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Eastin Joins Faculty

Christina Kwong

Nearly ten years after being elected the first
female Superintendent of Public Instruction in the State of
California, Delaine Eastin has become a distinguished visiting
professor with the Education Dept. at Mills College starting this
fall for the next three years, furthering the work she has done
with the National Institute for School leadership.

“One of the reasons why I wanted to join
Mills was because I think they really face the issue of leadership
head on and they care about creating a new generation of leaders,”
said Eastin. She said that while most higher education degree
programs just teach professors and researchers, Mills helps educate
leaders, which is Eastin’s goal while she is here.

Due to Eastin’s commitment to future
leaders education, she earned the position of executive director of
NISL in 2002, a nonprofit organization that works to prepare
principals to be exceptional instructional leaders.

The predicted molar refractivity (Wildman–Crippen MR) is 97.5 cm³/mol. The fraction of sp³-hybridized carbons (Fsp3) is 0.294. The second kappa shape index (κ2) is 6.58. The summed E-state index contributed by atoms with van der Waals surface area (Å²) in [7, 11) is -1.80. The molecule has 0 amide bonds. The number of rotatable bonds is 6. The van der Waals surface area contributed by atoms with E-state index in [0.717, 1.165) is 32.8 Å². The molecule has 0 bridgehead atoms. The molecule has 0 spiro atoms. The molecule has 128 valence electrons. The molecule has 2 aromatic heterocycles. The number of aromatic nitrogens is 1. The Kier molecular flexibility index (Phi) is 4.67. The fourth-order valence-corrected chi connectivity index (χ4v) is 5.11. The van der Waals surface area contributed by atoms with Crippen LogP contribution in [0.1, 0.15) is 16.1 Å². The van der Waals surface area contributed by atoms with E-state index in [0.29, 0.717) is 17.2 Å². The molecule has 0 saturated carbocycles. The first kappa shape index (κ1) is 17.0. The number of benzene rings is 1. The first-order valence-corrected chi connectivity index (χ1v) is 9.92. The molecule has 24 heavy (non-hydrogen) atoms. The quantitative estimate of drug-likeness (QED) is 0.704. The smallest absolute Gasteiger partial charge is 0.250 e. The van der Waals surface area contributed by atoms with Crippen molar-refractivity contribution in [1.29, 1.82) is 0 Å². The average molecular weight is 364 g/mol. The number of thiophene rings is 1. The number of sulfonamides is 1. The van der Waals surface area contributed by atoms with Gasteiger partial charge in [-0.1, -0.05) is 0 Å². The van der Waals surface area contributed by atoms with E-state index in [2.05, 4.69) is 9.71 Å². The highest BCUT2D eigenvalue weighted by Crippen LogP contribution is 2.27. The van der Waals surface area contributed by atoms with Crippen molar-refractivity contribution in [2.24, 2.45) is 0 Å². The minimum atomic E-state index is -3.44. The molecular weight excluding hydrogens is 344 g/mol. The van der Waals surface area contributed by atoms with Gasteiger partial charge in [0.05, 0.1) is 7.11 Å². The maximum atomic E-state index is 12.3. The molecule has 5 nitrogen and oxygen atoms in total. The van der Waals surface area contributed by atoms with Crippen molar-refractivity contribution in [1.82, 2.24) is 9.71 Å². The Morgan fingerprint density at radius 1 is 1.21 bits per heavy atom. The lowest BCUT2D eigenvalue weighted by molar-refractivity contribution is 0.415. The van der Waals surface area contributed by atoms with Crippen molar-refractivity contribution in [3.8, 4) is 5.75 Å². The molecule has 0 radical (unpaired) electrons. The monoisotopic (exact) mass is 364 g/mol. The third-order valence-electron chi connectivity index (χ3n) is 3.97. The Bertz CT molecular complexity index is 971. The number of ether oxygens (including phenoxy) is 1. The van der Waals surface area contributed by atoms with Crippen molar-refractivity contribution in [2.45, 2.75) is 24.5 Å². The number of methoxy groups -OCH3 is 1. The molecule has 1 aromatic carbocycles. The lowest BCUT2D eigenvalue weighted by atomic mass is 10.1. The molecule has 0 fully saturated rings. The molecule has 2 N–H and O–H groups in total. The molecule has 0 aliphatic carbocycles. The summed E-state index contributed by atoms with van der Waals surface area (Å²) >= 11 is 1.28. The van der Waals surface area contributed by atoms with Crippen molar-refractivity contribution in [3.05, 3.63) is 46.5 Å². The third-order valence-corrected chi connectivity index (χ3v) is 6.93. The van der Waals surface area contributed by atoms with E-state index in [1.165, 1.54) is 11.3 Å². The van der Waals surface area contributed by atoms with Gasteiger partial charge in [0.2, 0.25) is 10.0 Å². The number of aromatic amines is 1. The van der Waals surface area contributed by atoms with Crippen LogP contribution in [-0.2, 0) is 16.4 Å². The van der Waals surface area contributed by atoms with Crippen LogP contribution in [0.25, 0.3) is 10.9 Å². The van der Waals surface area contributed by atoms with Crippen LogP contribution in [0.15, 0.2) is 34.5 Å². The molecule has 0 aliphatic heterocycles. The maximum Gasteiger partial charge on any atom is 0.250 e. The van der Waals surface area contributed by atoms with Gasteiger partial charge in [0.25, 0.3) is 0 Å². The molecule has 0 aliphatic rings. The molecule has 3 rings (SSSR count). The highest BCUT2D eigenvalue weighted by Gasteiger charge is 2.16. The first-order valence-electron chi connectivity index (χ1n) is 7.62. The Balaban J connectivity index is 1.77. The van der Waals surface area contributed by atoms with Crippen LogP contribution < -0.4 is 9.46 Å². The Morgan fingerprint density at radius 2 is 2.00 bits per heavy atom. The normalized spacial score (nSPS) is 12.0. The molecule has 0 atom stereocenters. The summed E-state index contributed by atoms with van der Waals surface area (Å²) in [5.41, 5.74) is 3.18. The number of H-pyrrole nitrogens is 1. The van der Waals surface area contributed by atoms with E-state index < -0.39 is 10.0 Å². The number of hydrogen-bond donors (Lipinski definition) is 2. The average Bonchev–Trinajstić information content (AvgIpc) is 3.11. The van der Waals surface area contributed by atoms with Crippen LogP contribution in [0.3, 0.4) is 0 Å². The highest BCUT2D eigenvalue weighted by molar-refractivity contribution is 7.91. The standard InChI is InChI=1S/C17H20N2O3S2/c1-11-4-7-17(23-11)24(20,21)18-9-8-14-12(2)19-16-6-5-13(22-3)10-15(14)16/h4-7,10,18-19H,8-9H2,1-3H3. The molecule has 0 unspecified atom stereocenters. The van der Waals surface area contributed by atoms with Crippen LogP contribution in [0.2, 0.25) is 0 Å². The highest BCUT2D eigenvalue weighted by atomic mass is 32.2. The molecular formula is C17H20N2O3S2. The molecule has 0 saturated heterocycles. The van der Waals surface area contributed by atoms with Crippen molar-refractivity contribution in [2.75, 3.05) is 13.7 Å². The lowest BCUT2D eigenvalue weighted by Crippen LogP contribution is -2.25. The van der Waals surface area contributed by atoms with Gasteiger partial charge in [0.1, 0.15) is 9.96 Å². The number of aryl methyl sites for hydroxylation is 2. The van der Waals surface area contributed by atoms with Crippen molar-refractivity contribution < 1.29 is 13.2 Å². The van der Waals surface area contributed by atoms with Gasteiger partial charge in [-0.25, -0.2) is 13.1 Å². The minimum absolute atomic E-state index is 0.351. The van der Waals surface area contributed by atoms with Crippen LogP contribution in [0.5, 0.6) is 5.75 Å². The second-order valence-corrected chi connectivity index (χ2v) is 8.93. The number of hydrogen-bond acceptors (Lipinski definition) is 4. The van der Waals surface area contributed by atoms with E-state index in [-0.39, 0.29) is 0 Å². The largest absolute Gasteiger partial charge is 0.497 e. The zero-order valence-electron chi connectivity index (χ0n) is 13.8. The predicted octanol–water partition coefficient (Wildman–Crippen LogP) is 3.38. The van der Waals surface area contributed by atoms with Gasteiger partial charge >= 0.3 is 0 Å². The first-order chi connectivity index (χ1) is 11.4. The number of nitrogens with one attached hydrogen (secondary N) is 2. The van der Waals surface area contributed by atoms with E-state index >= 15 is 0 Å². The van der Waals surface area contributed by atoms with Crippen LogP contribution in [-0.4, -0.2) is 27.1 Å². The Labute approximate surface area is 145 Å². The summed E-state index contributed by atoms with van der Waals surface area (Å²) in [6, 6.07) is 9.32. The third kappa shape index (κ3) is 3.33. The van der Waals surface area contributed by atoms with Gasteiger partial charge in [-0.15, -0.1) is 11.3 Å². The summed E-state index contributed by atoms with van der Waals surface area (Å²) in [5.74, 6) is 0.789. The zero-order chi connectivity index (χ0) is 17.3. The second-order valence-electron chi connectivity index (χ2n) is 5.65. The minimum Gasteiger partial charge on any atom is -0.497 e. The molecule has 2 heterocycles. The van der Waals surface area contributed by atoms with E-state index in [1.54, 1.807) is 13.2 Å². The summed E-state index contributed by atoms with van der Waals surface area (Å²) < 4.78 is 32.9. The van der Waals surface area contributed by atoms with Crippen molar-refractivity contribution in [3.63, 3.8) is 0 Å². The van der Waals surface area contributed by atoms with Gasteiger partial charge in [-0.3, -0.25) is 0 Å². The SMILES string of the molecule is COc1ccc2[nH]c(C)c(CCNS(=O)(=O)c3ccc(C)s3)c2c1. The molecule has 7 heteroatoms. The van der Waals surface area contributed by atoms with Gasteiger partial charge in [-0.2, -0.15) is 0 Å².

Layla Yousif, a grad student in the education
program at Mills and a student in Eastin’s Administrative
Leadership class did not know Eastin would be teaching it when she
signed up, but “she is amazed to have a professor so
important in politics.” Yousif, hoping to learn as much as
she can from Eastin, said, “I think she really cares about
her students, she’s always wanted to teach and this is her

As a state superintendent, overseeing all of
California’s elementary and secondary public schools, Eastin
was able to get a grasp on what she felt the problems plaguing
California’s public school system were, beyond lack of

Eastin saw that the schools are in need of
great principals, great teachers, smaller classes, high standards
and a system of framework such as textbooks and materials that
support those standards, high expectations, safety nets, and
assessments not so dependent on multiple choice tests. Better
leadership is the key ingredient to starting this redesign
according to Eastin.

“Almost a third of our teachers leave
the profession within five years. The number one reason that they
cite is lack of administrative support which means we have got to
have good principals as well as good teachers who can give support
to their students,” said Eastin.

“The issue is to raise all schools to a
level where kids are getting a high level of education. To do
anything else would be immoral, I think, because the economy is so
different than it was fifty years ago. Fifty years ago if you
didn’t get a great education, you could still get a job, and
it’s not true anymore,” said Eastin. “We have to make
sure we have a group of leaders that knows how to create a vision,
that knows how to manage for results, that knows how to build a
team at their school site.”